Paragi R, Yang T, Paige JT, Chauvin S. Examining the effectiveness of debriefing at the point of care in simulation-based operating room team training. Advances in Patient Safety: New Directions and Alternative Approaches. Volume 3. Performance and Tools. AHRQ Publication Nos. 08-0034 (1-4). August 2008. Agency for Healthcare Research and Quality, Rockville, MD. http://www.ahrq.gov/qual/advances2/.
  34. 34.
    Rudolph JW, Simon R, Rivard P, Dufresne RL, Raemer DB. Debriefing with good judgement: combining rigorous feedback with genuine inquiry. Anesthesiol Clin. 2007;25:361–76.CrossRefGoogle Scholar
  35. 35.
    Rudolph J, Simon R, Dufresne R, Raemer D. There’s no such thing as a “nonjudgemental” debriefing: a theory and method for debriefing with good judgement. Simul Healthc. 2006;1(1):49–55.CrossRefGoogle Scholar
  36. 36.
    Zigmont JJ, Kappus LJ, Sudikoff SN. The 3D model of debriefing: defusing, discovering, and deepening. Semin Perinatol. 2011;35(2):52–8.CrossRefGoogle Scholar
  37. 37.
    Phrampus P, O’Donnell J. Debriefing using a structured and supported approach. In: Levine A, DeMaria S, Schwartz A, Sim A, editors. The comprehensive textbook of healthcare simulation. 1st ed. New York: Springer; 2013. p. 73–85.CrossRefGoogle Scholar
  38. 38.
    Jaye P, Thomas L, Reedy G. ‘The Diamond’: a structure for simulation debrief. Clin Teach. 2015;12(3):171–5.CrossRefGoogle Scholar
  39. 39.
    Paige JT. Principles of simulation. In: Bok LR, et al., editors. Simulation in radiology. New York: Oxford University Press; 2012.Google Scholar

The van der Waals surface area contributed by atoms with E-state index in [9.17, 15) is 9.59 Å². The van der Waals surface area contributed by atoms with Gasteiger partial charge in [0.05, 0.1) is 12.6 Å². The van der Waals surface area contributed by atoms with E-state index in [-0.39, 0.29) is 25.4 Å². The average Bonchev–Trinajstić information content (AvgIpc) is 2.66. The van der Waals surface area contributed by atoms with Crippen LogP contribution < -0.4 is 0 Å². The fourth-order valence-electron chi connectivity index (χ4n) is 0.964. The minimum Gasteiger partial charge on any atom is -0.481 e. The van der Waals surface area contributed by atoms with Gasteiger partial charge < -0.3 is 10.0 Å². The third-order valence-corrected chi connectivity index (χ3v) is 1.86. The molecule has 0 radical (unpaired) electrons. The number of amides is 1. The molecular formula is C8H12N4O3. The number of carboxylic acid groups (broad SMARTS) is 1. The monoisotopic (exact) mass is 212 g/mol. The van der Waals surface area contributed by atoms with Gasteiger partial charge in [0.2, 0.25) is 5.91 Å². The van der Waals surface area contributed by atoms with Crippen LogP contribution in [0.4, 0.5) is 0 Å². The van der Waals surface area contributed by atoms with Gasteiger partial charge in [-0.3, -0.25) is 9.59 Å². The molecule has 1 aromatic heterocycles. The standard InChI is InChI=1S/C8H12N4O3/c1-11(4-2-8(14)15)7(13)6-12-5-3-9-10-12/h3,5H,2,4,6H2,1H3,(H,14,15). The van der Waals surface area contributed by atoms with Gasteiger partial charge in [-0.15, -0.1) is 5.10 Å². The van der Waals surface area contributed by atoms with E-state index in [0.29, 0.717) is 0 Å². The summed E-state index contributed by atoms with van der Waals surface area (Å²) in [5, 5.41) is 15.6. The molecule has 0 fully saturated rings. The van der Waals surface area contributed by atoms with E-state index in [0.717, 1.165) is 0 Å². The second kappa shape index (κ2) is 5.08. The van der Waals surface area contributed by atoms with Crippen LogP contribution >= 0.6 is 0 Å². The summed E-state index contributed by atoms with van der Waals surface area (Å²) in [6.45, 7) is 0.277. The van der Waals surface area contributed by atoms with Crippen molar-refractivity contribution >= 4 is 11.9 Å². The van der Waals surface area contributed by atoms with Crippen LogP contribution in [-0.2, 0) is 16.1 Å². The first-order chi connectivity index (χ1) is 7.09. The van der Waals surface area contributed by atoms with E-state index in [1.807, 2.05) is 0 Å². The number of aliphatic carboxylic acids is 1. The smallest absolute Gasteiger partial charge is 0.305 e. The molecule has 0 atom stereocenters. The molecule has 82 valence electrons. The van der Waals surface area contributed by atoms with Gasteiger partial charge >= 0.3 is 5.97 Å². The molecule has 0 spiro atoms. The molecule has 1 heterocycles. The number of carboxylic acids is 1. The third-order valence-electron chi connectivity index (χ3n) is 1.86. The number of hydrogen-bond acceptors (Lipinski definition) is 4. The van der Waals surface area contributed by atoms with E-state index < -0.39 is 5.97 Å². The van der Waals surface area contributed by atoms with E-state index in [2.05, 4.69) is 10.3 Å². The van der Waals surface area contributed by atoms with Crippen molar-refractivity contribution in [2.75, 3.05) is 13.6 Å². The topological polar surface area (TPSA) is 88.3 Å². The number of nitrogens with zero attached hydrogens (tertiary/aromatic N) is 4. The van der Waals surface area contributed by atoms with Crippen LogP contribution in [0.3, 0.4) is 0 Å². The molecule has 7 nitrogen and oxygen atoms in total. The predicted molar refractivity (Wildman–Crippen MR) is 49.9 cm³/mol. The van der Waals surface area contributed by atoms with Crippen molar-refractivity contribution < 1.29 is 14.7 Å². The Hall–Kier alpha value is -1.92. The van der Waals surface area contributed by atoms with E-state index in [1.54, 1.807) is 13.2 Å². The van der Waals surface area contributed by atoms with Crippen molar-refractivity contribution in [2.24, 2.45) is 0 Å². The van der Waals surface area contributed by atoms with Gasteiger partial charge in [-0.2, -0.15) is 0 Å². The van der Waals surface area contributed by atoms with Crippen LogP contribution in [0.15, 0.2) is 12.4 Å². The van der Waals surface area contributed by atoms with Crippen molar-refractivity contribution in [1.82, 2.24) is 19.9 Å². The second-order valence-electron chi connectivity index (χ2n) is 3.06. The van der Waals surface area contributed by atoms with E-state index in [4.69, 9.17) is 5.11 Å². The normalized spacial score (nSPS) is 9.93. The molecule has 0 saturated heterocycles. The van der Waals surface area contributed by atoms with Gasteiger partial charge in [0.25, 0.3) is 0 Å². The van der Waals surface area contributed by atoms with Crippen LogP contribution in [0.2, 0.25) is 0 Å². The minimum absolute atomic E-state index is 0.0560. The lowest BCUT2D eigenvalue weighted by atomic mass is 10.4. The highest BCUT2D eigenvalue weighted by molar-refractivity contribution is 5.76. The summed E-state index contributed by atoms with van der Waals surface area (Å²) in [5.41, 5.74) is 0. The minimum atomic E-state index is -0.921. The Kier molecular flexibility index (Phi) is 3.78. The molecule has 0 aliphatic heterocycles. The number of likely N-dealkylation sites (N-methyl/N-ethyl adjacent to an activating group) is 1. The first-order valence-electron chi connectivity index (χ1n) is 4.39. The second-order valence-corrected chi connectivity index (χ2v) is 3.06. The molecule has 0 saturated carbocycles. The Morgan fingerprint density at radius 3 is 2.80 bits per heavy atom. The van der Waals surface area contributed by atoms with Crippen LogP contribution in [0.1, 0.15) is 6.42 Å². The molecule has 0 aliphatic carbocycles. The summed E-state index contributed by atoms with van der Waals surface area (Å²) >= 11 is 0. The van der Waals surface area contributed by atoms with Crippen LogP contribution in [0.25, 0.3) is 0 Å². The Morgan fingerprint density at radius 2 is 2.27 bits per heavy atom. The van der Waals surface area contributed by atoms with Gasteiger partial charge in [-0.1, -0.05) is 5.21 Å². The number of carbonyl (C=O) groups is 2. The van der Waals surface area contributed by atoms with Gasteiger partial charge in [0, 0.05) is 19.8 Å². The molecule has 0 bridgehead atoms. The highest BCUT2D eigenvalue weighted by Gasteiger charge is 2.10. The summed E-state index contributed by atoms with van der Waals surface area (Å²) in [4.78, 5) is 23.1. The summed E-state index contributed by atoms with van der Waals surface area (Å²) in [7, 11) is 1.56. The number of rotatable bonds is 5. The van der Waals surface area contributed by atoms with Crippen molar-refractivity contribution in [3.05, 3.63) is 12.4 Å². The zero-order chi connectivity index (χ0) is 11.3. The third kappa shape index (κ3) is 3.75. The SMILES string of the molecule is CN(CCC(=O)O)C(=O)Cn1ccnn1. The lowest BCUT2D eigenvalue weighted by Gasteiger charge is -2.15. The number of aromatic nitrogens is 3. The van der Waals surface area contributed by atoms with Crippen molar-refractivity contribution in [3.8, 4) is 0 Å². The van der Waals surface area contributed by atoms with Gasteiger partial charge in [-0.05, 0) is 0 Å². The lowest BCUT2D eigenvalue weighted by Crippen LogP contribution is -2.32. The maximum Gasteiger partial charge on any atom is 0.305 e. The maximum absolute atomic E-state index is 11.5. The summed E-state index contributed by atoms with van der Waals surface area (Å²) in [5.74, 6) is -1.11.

40. 40.
    Paige JT, Arora S, Fernandez G, Seymour N. Debriefing 101: training faculty to promote learning in simulation-based training. Am J Surg. 2015;209(1):126–31. Epub 2014 Oct. 16.CrossRefGoogle Scholar
  41. 41.
    Sawyer T, Deering S. Adaptation of the U.S. Army’s after-action review (AAR) to simulation debriefing in healthcare. Simul Healthc. 2013;8(6):388–97.CrossRefGoogle Scholar
  42. 42.
    Petranek C. Maturation in experiential learning: principles of simulation and gaming. Simul Gaming. 1994;25:513–22.CrossRefGoogle Scholar
  43. 43.
    Fernandez R, Vozenilek JA, Hegarty CB, Motola I, Reznek M, Phrampus PE, Kozlowski SWJ. Developing expert medical teams: toward an evidence-based approach. Acad Emerg Med. 2008;15:1025–36.CrossRefGoogle Scholar
  44. 44.
    Rudolph JW, Simon R, Raemer DB, et al. Debriefing as formative assessment: closing performance gaps in medical education. Acad Emerg Med. 2008;15:1–7.CrossRefGoogle Scholar
  45. 45.
    Dreifuerst KT. Using debriefing for meaningful learning to foster development of clinical reasoning in simulation. J Nurs Educ. 2012;51:326–33.CrossRefGoogle Scholar
  46. 46.
    Wiggins G. Seven keys to effective feedback. Feedback for Learning. 2012;70(1):10–6.Google Scholar
  47. 47.
    Nicol DJ, Macfarlane-Dick D. Formative assessment and self-regulated learning: a model and seven principles of good feedback practice. Stud High Educ. 2006;31(2):199–218.CrossRefGoogle Scholar
  48. 48.
    Jensen AR, Wright AS, Kim S, Horvath KD, Calhoun KE. Educational feedback in the operating room: a gap between resident and faculty perceptions. Am J Surg. 2012;204(2):248–55.CrossRefGoogle Scholar
  49. 49.
    Kannappan A, Yip DT, Lodhia NA, Morton J, Lau JN. The effect of positive and negative verbal feedback on surgical skills performance and motivation. J Surg Educ. 2013;70(4):514–21.CrossRefGoogle Scholar
  50. 50.
    Porte MC, Xeroulis G, Reznick RK, Dubrowski A. Verbal feedback from an expert is more effective than self-accessed feedback about motion efficiency in learning new surgical skills. Am J Surg. 2007;193(1):105–10.CrossRefGoogle Scholar
  51. 51.
    Boyle E, Al-Akash M, Gallagher AG, Traynor O, Hill AD, Neary PC. Optimising surgical training: use of feedback to reduce errors during a simulated surgical procedure. Postgrad Med J. 2011;87(1030):524–8.CrossRefGoogle Scholar